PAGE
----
How is Digital Video Recorder (DVR) Changing the Way We Watch Television

By Larry Ling-hsuan Tung.

Published by The Technology Collection

Format Price
Article: Print $US10.00
Article: Electronic $US5.00

Pioneered by TiVo, the digital video recorder (DVR) is leading a revolution in the television industry. Introduced in 1999, the DVR gives television audience more control than they have ever had, leaving the advertisers scrambling to keep up. The relatively new technology enables television viewers to record their favorite shows and watch them at a later time when it is convenient for them. Often time, commercials are skipped, which pushed Nielsen Media Research, the company that measures television ratings, to reflect this new trend in its surveys.
Although only an estimated 10 percent of all American households are equipped with digital video recorders, the percentage is expected to rise to 25 by 2007, according to Nielsen. Started in late December 2005, the company has been providing three numbers – The number of people who watch a show live, the number of people who watch it live or within 24 hours, and the number of people who watch it live or within a week. This gives the advertisers more accurate information on the effectiveness of their advertising dollars. It is surely going to be a factor in the negotiations between advertising agencies and television networks, but its significance remains to be seen.
The study will conduct preliminary analysis on the initial numbers of the new Nielsen surveys, and the response from the networks and advertising agencies. It will give insights into the DVR’s impact on the future of the television industry.

Keywords: Television, Media Technology, DVR, TV Ratings

The International Journal of Technology, Knowledge and Society, Volume 3, Issue 4, pp.69-74. Article: Print (Spiral Bound). Article: Electronic (PDF File; 480.023KB).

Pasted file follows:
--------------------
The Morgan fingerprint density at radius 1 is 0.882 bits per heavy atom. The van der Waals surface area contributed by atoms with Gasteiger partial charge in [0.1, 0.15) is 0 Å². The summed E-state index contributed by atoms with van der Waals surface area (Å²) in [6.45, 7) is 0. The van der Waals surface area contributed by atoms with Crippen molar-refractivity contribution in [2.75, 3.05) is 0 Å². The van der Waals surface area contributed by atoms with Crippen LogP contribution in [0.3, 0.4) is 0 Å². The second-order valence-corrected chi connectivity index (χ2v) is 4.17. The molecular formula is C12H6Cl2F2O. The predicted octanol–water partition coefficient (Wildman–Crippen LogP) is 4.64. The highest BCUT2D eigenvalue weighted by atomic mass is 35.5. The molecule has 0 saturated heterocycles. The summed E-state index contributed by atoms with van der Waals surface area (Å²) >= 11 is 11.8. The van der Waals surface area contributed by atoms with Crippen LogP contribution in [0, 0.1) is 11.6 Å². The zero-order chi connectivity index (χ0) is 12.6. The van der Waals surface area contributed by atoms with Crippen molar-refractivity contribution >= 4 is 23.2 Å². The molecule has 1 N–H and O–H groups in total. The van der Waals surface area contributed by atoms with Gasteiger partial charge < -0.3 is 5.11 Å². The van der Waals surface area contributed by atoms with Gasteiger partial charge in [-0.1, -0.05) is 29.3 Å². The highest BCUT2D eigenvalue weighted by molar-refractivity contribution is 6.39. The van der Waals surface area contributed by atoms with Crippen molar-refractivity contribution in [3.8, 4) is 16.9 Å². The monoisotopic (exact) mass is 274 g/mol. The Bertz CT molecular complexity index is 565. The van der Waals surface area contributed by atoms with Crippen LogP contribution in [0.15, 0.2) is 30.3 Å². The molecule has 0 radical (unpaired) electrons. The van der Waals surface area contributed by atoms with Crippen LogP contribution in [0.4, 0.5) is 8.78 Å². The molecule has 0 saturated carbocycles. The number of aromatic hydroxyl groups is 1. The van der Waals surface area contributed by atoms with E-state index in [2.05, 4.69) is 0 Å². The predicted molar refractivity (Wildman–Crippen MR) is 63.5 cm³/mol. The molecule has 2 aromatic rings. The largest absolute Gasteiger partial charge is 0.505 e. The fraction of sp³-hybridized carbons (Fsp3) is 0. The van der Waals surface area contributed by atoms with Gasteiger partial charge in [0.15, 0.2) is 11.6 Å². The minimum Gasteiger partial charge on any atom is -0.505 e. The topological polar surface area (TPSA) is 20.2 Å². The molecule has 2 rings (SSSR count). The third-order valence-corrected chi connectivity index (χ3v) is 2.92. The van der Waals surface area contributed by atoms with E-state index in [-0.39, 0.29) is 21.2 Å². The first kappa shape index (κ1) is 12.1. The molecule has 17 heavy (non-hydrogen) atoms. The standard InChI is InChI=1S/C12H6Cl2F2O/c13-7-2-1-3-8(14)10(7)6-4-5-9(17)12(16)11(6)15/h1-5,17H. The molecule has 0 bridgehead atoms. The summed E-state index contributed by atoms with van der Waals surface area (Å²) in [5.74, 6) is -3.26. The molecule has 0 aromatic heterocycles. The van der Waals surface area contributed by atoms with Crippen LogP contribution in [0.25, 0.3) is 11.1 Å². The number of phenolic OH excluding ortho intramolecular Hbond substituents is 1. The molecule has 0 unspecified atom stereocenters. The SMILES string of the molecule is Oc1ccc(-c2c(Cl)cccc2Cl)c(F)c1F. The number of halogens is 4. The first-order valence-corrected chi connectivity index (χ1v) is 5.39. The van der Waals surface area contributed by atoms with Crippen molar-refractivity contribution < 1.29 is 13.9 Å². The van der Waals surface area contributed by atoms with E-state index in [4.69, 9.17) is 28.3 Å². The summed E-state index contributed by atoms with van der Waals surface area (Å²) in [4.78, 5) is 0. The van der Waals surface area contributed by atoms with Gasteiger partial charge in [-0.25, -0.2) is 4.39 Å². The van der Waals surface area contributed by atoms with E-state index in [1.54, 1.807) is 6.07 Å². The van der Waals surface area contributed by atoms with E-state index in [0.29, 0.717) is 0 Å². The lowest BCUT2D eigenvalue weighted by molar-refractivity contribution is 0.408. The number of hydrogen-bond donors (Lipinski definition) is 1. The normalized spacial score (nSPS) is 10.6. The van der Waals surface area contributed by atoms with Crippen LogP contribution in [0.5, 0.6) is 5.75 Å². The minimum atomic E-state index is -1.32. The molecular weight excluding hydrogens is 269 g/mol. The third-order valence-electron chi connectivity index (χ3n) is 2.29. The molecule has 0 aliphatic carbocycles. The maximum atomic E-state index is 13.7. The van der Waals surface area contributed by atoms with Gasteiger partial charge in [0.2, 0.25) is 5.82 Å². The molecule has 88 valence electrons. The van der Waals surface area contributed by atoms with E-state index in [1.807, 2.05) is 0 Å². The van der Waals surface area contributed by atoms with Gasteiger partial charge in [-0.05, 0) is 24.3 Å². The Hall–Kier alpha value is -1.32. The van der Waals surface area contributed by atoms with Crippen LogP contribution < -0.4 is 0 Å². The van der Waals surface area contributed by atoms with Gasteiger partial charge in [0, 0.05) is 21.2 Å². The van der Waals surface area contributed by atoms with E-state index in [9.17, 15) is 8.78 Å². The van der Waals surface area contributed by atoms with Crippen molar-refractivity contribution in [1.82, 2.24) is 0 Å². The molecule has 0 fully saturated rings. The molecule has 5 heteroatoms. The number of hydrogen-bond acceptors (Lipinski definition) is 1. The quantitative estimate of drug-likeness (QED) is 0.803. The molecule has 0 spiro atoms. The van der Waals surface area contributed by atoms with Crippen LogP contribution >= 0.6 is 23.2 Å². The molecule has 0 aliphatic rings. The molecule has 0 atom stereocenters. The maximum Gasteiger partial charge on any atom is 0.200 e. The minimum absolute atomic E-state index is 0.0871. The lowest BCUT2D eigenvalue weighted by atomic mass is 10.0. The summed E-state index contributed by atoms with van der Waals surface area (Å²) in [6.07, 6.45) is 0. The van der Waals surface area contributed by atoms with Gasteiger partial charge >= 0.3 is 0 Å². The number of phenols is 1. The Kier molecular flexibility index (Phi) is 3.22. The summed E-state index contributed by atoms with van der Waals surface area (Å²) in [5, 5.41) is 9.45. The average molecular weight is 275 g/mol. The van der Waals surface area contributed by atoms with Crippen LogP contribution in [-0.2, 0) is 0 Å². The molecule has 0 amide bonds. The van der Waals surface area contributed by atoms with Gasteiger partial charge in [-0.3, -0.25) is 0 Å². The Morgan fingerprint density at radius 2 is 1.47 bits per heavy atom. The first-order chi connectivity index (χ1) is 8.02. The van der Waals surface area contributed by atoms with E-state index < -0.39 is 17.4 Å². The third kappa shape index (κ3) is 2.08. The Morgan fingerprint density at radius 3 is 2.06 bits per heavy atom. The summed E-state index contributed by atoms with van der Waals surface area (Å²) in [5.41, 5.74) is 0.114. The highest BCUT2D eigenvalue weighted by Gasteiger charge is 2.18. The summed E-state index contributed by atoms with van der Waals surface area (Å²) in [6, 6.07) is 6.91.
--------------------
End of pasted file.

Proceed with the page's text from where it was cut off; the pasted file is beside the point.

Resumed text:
Larry Ling-hsuan Tung

Assistant Professor, Department of Media & Film, Kean University, Union, NJ, USA

Professor Tung is currently an assistant professor at Kean University in Union, NJ. His areas of research and interest include images of minorities in the media, Asian and Asian-American cinemas, documentary production and journalism. He has written papers in those areas and presented them in academic conferences. At Kean, he teaches Mass Media, Video Production, and International Cinema. Before moving to the United States, Tung was a reporter for the English-language Taiwan News and had covered Taipei City Hall and the Taiwanese Legislature. He is also a contributor for, a Columbia Online Journalism Award-winning news website, and has been reporting on the Chinese community in New York City. One of his documentaries, Daughters From China, has been featured in several film festivals, including Vancouver Asian Film Festival, Asian American Film Festival of Dallas, and was aired on Speech TV. He also received the Best Documentary Award in the Honolulu International Festival IN 2005. Tung is also a faculty fellow of the National Association for Television Programming Executives 2007.


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